This was a top London location with Eaton Square, Sloane Square and Victoria just a couple of minutes away. Many Greek shipping tycoons also resided in the area and I reasonably hoped the show would attract them as well as many other Greeks of central London. Greek art was doing well and the exhibition was 90% Greek in content. Planning a show was not a bad idea, but could I pull it off successfully, on my own and in the middle of a recession? There were a myriad issues to deal with but the two most important ones were:

a. Did I have the right stock for sale?

The major attraction would be the painting by Alexandra Exter, the Russian artist who was also half Greek on her mother’s side. Exter had auction record sales close to a million pounds and the painting I owned was of museum quality. Good quality works by Maleas, Economou, Thomopoulos, Tsoclis and Parthenis would also form part of the exhibition alongside drawings by Ghika. I also had stock of about forty paintings by Zenetzis to draw from and impress Greek collectors (more on this artist later). Zenetzis’ art was magnificent, impressionist art of Greece and Cyprus with very popular subjects. Some interesting English and European paintings would also be in the mix. By the time I was ready to print the catalogue, I had sixty paintings for sale estimated to the value of half a million pounds.

If I could not sell a few paintings in a major show, then I was no good for that line of business. Could I sell 10% of those paintings and move on? That would cover my expenses and give me some profit too. Exhibitions work on a 300 – 500% profit, but I was happy working on 100% profit or less, if need be. Anything I sold would be a bonus, provided I covered my costs first.

b. Did I have the right contacts and potential buyers?

Connections and a wide circle of clients are imperative to the success of any exhibition. That was my major problem as I had no permanent venue, and thus contacts and connections were limited. Knowing that, I had already decided that advertising and hard selling techniques had to apply, if I was to sell anything. What I did not appreciate fully were the high expenses involved in all the advertising I needed to do; the printing of catalogues, leaflets and posters of Exter, plus travel expenses to try and get the best deals.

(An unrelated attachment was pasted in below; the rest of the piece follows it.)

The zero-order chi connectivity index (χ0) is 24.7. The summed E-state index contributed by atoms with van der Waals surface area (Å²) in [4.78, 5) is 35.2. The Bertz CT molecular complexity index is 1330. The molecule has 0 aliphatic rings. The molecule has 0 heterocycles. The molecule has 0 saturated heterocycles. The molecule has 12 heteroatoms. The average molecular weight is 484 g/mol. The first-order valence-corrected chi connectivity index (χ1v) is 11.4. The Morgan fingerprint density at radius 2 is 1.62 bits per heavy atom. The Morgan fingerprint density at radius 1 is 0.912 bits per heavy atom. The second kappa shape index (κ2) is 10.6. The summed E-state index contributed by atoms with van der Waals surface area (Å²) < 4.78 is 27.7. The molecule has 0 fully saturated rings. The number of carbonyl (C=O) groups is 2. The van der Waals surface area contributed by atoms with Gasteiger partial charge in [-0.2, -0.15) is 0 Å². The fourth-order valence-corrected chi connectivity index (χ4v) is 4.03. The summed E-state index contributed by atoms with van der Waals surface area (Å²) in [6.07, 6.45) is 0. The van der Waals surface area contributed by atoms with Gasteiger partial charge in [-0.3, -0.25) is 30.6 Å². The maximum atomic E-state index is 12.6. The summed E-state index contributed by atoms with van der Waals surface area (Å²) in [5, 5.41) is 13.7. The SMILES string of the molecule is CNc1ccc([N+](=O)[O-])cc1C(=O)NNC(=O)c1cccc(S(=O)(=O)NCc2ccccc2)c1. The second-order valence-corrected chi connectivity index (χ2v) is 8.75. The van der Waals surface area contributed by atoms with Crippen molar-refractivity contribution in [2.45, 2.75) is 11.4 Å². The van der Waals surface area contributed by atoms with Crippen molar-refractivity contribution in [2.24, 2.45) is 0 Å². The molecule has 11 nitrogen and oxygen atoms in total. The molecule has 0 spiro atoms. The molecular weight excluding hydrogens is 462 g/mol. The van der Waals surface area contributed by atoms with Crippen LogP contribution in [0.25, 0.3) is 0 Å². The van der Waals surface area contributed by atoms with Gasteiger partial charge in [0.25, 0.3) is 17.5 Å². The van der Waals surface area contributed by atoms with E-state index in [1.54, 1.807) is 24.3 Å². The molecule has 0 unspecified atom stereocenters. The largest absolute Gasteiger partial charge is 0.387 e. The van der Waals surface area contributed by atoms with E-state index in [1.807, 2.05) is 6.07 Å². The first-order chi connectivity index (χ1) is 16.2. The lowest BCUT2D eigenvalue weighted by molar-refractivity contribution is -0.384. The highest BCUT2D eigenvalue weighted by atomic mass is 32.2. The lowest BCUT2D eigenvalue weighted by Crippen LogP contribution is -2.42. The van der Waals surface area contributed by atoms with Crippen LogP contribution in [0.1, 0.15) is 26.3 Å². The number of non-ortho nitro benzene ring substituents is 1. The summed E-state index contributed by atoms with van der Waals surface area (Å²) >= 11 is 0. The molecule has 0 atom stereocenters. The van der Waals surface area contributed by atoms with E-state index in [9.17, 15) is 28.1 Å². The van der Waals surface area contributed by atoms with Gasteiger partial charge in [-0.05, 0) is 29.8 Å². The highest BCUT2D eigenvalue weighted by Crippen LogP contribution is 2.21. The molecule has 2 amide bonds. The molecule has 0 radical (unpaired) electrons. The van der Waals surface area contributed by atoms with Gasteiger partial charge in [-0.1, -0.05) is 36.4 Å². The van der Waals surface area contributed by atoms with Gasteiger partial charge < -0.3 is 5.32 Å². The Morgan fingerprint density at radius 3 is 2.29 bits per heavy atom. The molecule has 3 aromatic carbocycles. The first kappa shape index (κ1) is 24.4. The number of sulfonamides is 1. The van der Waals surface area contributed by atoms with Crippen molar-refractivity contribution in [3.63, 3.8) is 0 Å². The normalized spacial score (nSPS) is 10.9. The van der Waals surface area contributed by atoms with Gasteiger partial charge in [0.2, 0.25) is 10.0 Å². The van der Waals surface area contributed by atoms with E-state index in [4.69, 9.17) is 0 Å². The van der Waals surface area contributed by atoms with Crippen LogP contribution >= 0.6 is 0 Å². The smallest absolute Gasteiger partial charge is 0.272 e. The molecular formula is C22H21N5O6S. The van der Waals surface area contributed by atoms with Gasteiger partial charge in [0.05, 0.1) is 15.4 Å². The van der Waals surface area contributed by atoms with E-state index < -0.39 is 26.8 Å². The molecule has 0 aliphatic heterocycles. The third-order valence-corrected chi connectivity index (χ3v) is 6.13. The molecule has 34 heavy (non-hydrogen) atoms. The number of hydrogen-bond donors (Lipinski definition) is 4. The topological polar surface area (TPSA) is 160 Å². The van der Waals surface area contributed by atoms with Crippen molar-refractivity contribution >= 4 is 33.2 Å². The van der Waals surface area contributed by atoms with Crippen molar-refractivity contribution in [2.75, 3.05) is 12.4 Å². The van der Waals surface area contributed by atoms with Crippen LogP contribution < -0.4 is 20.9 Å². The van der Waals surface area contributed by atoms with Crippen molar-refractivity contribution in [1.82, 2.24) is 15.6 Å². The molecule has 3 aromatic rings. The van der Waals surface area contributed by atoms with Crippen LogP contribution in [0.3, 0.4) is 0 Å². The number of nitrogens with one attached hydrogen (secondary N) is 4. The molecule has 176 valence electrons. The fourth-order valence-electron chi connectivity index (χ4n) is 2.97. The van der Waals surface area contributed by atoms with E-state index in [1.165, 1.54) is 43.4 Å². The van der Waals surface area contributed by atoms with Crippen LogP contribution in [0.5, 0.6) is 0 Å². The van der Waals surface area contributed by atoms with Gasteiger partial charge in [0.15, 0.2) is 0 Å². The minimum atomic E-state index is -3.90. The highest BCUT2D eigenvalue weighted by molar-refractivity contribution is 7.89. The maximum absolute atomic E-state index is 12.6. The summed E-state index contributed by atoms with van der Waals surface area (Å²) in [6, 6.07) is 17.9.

Nevertheless, I had the drive, I was determined and above all I believed in what I was doing. I believed I had what it took to attract the buyers to the gallery. Quality of exhibits and persuasive talk were aplenty and I felt I was up to the task. However, believing is one thing, doing what was required to succeed was another! I was swimming in deep waters with that first major exhibition. Would I drown?

A cliffhanger show with Alexandra Exter as the star

There were no major collectors on the book. Nevertheless, there was a hope that one or two would attend the show following the extensive advertising undertaken. I felt I had done enough to make the exhibition known to a wide audience and was quite confident about the event’s success. Was that an optimist on a confidence boost journey or a pragmatist judging objectively?

Whatever initiative and major advertisement I spent money on, I always had in mind the best painting in the show, the Exter. Alexandra Exter’s work was punchily priced at £250,000, which might have been too steep, but there was room for negotiation. There were collectors of Russian art all over the world although no Russian billionaires yet! Who were the potential buyers then? The Greek shipping tycoons and other wealthy Greeks! I hoped the marine content of the picture and the fact that the artist was half Greek would be major factors in attracting their interest. Perhaps a rich investor with a far-reaching view on events unfolding in the art world and Russia would come forward to make an offer for the painting.

May 1992! The opening of the exhibition was a major success. There were more than seventy people in the spacious gallery which included a number of new faces as well as many people I knew and expected to be present. Friends came to support me and it was one of those friends who bought the first painting in the show – a beautiful, nostalgic painting of occupied Cyprus and the Monastery of St Barnabas by Vasilis Zenetzis, the impressionist contemporary artist from Greece. The sum of £1200 was small (just enough to cover the reception costs and catalogue expenses), but it was important for me to sell at least one painting on the opening day, although one usually expects to make most sales the first day of an exhibition.